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Human bowel holds ten times more bacteria than previously thought.

Byline: ANI

Washington, Nov 18 (ANI): A new study from the Stanford University School of Medicine Stanford University School of Medicine is affiliated with Stanford University and is located at Stanford University Medical Center in Stanford, California, adjacent to Palo Alto and Menlo Park.  has revealed that ten times more types of bacteria live in the human bowel than was previously thought.

The new study estimates that there are at least 5,600 different species or strains inhabiting the colon, substantially more than the 500 previously estimated.

A technique known as pyrosequencing helped identify myriad strains which exist in only small numbers to gain a full appreciation of the diversity seen in this off-putting area of the human body.

Many of the intestinal microbes feed off complex carbohydrates which humans' own digestive enzymes are impervious too.

Others perform useful functions like producing vitamin K vitamin K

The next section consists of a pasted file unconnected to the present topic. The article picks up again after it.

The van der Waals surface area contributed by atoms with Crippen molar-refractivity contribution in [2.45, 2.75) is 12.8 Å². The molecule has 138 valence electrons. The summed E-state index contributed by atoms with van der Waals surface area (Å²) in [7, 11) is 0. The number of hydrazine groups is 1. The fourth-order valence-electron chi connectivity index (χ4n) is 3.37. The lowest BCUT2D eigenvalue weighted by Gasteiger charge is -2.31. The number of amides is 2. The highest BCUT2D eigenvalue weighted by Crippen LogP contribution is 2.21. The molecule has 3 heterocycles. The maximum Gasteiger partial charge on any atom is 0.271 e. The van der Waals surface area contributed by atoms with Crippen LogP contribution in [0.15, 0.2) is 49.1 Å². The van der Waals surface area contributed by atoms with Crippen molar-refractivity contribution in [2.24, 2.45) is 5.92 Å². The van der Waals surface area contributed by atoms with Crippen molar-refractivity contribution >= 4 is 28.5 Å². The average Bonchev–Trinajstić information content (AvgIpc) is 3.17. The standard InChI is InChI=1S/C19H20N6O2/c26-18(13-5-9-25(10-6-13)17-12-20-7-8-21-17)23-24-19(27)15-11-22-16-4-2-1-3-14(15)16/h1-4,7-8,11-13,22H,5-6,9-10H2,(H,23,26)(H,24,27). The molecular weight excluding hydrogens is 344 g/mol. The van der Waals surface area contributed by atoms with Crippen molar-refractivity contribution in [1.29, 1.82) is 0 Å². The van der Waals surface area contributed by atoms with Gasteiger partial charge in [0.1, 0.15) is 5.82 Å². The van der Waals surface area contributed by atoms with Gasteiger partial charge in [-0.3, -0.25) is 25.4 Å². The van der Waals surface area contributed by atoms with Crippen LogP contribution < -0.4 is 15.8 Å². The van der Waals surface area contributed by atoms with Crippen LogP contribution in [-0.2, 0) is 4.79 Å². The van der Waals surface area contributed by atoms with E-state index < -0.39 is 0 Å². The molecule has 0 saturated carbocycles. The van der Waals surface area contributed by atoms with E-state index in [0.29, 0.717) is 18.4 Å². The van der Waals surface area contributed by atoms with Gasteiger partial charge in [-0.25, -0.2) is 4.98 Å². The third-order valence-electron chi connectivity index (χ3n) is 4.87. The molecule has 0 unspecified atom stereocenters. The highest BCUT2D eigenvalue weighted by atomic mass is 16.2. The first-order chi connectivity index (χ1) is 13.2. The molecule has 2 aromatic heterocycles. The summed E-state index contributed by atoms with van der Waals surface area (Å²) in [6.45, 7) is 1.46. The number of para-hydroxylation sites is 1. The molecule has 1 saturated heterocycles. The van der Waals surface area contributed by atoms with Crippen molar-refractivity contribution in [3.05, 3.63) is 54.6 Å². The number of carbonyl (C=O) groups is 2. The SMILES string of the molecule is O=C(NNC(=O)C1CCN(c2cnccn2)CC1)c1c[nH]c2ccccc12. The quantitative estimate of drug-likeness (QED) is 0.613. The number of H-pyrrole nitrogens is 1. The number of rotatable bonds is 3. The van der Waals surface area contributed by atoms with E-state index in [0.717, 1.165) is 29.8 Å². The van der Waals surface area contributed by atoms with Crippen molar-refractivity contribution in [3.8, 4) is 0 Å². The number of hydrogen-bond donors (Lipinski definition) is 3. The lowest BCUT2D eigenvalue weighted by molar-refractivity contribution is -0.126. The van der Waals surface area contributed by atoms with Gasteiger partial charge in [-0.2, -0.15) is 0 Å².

Any of several fat-soluble compounds essential for the clotting of blood. A deficiency of vitamin K in the body leads to an increase in clotting time. In 1929 a previously unrecognized fat-soluble substance present in green leafy vegetables was found to be required
, but their collective contribution is what is most significant.

By occupying intestinal real estate and devouring its useless-to-us, tasty-to-them contents, friendly gut organisms prevent pathogens from taking over in the same way a house filled with legal residents deters squatters.

The research provides some good news for those worried that antibiotics might be having a negative impact on this unusual ecosystem.

A five-day treatment of the broad-spectrum antibiotic ciprofloxacin ciprofloxacin /cip·ro·flox·a·cin/ (sip?ro-flok´sah-sin) a synthetic antibacterial effective against many gram-positive and gram-negative bacteria; used as the hydrochloride salt.

 as part of an eight-month monitoring period showed recovery within a few weeks.

"The bacterial ecosystems were knocked for a loop, but they snapped back quickly," researcher Les Dethlefsen said.

The study will be published online Nov. 18 in the journal Public Library of Science-Biology. (ANI)

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Publication:Asian News International
Date:Nov 25, 2008
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